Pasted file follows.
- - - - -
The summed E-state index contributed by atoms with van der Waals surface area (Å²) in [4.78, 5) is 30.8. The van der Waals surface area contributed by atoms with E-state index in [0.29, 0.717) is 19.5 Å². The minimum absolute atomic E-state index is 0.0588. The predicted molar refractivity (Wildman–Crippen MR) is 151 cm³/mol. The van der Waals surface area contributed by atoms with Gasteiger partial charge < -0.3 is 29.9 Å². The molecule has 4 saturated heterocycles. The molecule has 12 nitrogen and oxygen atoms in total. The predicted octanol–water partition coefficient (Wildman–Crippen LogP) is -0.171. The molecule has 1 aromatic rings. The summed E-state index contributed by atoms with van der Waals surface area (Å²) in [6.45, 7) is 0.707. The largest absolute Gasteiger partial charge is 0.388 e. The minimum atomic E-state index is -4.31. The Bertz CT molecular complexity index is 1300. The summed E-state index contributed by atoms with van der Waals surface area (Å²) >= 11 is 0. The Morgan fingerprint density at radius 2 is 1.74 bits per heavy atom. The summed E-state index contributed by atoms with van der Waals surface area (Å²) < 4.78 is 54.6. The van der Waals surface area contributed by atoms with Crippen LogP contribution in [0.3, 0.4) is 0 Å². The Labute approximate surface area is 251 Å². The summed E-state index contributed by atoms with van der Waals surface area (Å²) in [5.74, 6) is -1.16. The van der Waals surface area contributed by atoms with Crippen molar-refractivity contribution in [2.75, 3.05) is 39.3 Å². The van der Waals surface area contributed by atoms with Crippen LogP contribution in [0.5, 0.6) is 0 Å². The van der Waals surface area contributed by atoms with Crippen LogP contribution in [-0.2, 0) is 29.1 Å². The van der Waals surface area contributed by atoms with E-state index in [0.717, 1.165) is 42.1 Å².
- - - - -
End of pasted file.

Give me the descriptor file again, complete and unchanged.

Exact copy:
The summed E-state index contributed by atoms with van der Waals surface area (Å²) in [4.78, 5) is 30.8. The van der Waals surface area contributed by atoms with E-state index in [0.29, 0.717) is 19.5 Å². The minimum absolute atomic E-state index is 0.0588. The predicted molar refractivity (Wildman–Crippen MR) is 151 cm³/mol. The van der Waals surface area contributed by atoms with Gasteiger partial charge < -0.3 is 29.9 Å². The molecule has 4 saturated heterocycles. The molecule has 12 nitrogen and oxygen atoms in total. The predicted octanol–water partition coefficient (Wildman–Crippen LogP) is -0.171. The molecule has 1 aromatic rings. The summed E-state index contributed by atoms with van der Waals surface area (Å²) in [6.45, 7) is 0.707. The largest absolute Gasteiger partial charge is 0.388 e. The minimum atomic E-state index is -4.31. The Bertz CT molecular complexity index is 1300. The summed E-state index contributed by atoms with van der Waals surface area (Å²) >= 11 is 0. The Morgan fingerprint density at radius 2 is 1.74 bits per heavy atom. The summed E-state index contributed by atoms with van der Waals surface area (Å²) < 4.78 is 54.6. The van der Waals surface area contributed by atoms with Crippen LogP contribution in [0.3, 0.4) is 0 Å². The Labute approximate surface area is 251 Å². The summed E-state index contributed by atoms with van der Waals surface area (Å²) in [5.74, 6) is -1.16. The van der Waals surface area contributed by atoms with Crippen molar-refractivity contribution in [2.75, 3.05) is 39.3 Å². The van der Waals surface area contributed by atoms with Crippen LogP contribution in [0.5, 0.6) is 0 Å². The van der Waals surface area contributed by atoms with Crippen LogP contribution in [-0.2, 0) is 29.1 Å². The van der Waals surface area contributed by atoms with E-state index in [0.717, 1.165) is 42.1 Å².